For more information about Shoulder Replacement, please visit:

Shoulder Joint Replacement

Shoulder Replacement (Video)


Distal Clavicle Excision

Arthritis can cause painful breakdown of the acromioclavicular joint – the part of the shoulder where the acromion, or the shoulder blade, and the clavicle, or the collar bone.  The arthritis can also cause the formation of bone spurs, which can irritate the rotator cuff and even cause a rotator cuff tear.  Treatment may involve medication, therapy, and even an injection.  Some cases, however, ultimately improve only with surgery.  Unlike many other joints, the acromioclavicular joint does not require reconstruction or replacement.  Instead, it can usually be treated with simple excision of the end of the clavicle (the “distal” clavicle).  Excision can be performed using shoulder arthroscopy or open surgery.  Dr. Bushnell has performed hundreds of distal clavicle excisions for arthritis with excellent results.

For more information about Distal Clavicle Excision, please visit:

Shoulder Arthroscopy (AAOS OrthoInfo)

Shoulder Problems and Injuries (WebMD)


Shoulder Fracture Repair

Fractures of the shoulder can cause significant pain, disability, and loss of function – especially if not diagnosed and managed appropriately.

The proximal humerus, or the upper part of the arm bone at the shoulder, is the most common site of fracture.  Although sometimes fractures in this area will heal without intervention, many cases require surgical repair or even  a shoulder replacement or reverse shoulder replacement.  Surgery on the shoulder may be needed to enable use of the arm for holding a walker or a cane – especially if the patient has also suffered a hip fracture or knee fracture at the same time.  In isolation, shoulder fracture repair may only require one night in the hospital or possibly even occur on an outpatient basis.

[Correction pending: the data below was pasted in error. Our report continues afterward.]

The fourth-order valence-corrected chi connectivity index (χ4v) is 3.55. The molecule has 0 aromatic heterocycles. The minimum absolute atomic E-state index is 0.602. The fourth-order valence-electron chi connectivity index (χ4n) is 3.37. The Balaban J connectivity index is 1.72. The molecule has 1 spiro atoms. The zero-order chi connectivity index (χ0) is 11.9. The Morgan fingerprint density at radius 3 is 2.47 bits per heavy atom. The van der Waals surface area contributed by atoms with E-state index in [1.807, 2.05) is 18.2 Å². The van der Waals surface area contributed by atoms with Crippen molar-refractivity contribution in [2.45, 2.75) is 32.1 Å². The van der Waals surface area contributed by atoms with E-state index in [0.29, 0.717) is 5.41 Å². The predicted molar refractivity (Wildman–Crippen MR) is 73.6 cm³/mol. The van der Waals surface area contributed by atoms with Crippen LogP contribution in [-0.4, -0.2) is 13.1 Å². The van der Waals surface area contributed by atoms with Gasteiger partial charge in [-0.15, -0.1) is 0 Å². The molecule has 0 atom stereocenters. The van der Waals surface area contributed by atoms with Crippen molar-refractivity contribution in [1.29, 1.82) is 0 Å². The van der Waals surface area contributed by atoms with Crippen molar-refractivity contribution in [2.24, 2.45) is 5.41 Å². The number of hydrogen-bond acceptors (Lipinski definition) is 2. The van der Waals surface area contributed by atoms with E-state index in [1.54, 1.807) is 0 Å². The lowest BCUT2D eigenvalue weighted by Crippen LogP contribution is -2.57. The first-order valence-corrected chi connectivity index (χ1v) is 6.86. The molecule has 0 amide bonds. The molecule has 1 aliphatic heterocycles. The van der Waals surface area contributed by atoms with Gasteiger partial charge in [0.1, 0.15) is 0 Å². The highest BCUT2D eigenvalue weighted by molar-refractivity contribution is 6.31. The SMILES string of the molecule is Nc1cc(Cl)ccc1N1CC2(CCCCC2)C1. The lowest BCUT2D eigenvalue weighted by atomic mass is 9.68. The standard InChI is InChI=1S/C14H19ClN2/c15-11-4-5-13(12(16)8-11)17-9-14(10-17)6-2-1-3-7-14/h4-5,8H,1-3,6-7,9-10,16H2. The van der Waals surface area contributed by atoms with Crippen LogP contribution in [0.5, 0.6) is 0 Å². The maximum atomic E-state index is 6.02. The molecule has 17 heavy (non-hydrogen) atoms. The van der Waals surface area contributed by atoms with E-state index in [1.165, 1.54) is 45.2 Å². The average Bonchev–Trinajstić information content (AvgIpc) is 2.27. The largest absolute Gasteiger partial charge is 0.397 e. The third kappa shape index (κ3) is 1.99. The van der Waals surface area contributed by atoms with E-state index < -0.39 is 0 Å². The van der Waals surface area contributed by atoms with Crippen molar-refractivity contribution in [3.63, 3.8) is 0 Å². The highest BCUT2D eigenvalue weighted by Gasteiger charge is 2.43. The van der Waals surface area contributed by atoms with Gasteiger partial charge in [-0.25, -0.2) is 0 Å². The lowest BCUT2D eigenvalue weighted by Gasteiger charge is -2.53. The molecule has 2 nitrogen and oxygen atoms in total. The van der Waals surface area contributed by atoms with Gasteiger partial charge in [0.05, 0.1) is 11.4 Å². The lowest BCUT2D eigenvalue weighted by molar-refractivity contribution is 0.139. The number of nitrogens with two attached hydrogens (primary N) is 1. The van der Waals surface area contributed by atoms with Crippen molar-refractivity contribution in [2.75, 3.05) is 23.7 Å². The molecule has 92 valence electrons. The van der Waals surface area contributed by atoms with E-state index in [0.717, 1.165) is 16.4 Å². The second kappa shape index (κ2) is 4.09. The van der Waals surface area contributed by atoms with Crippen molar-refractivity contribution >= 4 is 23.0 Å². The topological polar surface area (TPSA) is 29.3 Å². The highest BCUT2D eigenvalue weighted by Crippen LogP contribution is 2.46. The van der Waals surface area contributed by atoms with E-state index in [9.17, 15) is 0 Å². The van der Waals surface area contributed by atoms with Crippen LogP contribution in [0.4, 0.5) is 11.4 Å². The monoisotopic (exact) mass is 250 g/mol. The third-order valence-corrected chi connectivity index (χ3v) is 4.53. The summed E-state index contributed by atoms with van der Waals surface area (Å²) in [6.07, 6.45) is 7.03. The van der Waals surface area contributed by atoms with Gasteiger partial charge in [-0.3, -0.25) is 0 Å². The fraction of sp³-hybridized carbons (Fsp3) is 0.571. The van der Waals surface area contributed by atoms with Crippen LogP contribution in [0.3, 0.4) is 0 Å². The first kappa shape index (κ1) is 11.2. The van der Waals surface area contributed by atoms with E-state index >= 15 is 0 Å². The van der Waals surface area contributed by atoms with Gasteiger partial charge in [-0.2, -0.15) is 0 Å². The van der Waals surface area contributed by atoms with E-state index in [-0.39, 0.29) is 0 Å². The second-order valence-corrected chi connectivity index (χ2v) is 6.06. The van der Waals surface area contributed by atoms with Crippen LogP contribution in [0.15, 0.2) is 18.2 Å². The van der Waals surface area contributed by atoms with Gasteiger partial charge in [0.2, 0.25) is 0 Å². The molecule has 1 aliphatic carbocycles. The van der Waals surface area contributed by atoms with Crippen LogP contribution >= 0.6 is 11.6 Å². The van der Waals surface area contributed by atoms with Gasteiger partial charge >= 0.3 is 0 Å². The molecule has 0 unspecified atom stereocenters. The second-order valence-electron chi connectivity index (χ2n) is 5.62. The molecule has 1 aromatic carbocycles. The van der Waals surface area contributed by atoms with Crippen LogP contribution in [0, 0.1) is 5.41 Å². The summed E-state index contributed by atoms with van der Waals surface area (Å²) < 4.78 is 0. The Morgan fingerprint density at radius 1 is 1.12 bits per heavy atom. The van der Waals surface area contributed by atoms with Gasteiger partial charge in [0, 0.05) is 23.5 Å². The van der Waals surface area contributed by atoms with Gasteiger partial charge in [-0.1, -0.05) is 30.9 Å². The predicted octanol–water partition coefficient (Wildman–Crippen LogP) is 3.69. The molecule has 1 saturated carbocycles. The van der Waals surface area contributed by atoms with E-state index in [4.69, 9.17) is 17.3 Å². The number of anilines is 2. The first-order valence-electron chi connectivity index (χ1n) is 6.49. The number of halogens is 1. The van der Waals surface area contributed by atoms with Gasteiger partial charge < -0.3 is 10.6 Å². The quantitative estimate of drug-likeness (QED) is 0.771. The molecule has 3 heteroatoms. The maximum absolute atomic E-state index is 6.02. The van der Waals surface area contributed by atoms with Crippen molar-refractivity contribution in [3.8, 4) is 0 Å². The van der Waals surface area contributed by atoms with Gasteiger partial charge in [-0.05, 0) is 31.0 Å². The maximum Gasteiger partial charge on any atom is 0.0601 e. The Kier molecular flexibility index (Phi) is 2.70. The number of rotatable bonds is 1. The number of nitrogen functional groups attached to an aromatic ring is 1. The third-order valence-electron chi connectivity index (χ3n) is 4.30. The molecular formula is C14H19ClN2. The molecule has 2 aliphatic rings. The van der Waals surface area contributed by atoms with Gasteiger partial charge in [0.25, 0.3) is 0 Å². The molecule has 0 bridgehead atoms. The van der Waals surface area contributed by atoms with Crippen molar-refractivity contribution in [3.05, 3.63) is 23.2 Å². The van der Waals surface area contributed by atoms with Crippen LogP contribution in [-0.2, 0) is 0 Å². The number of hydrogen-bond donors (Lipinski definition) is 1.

Another common site of shoulder fracture is the clavicle, or the collar bone.  Clavicle fractures often heal on their own, but may leave a large “bump” at the fracture site as the body lays down extensive amounts of callus, or healing bone.  If the pieces of the clavicle are significantly displaced or shortened, surgery can restore the alignment and positioning of the bone.  Clavicle fracture repair usually involves the placement of a plate and multiple screws.

Dr. Bushnell performs several shoulder fracture surgeries every year, and he has lectured about shoulder fractures at the national level.  Some of his latest research also involves complex shoulder fractures and their treatment.

For more information about Shoulder Fracture Repair, please visit:

Shoulder Injuries Overview (WebMD)
Shoulder Fractures (AAOS Orthoinfo)
Clavicle Fractures (AAOS Orthoinfo)


Biceps Tenodesis

When the biceps tendon at the shoulder suffers from partial tearing or tendinitis, or if the labrum tear of the shoulder, a biceps tenodesis may be indicated.  In this procedure, the biceps tendon is reattached to the humerus (arm bone) through a small incision and using suture anchors to secure the tendon down to the bone.  Usually, this procedure is performed through the same incision used to insert the scope and/or various instruments as part of a shoulder arthroscopy procedure.  When a tenodesis is performed, it is usually to maintain relatively normal appearance of the biceps muscle and to improve long-term function, strength, and endurance of the biceps muscle.  Alternatively, some patients choose to have a biceps tenotomy procedure, in which the tendon is simply clipped off of the labrum.  In many cases, the functional and cosmetic loss from a tenotomy are negligible – and the rehabilitation and healing process are much faster.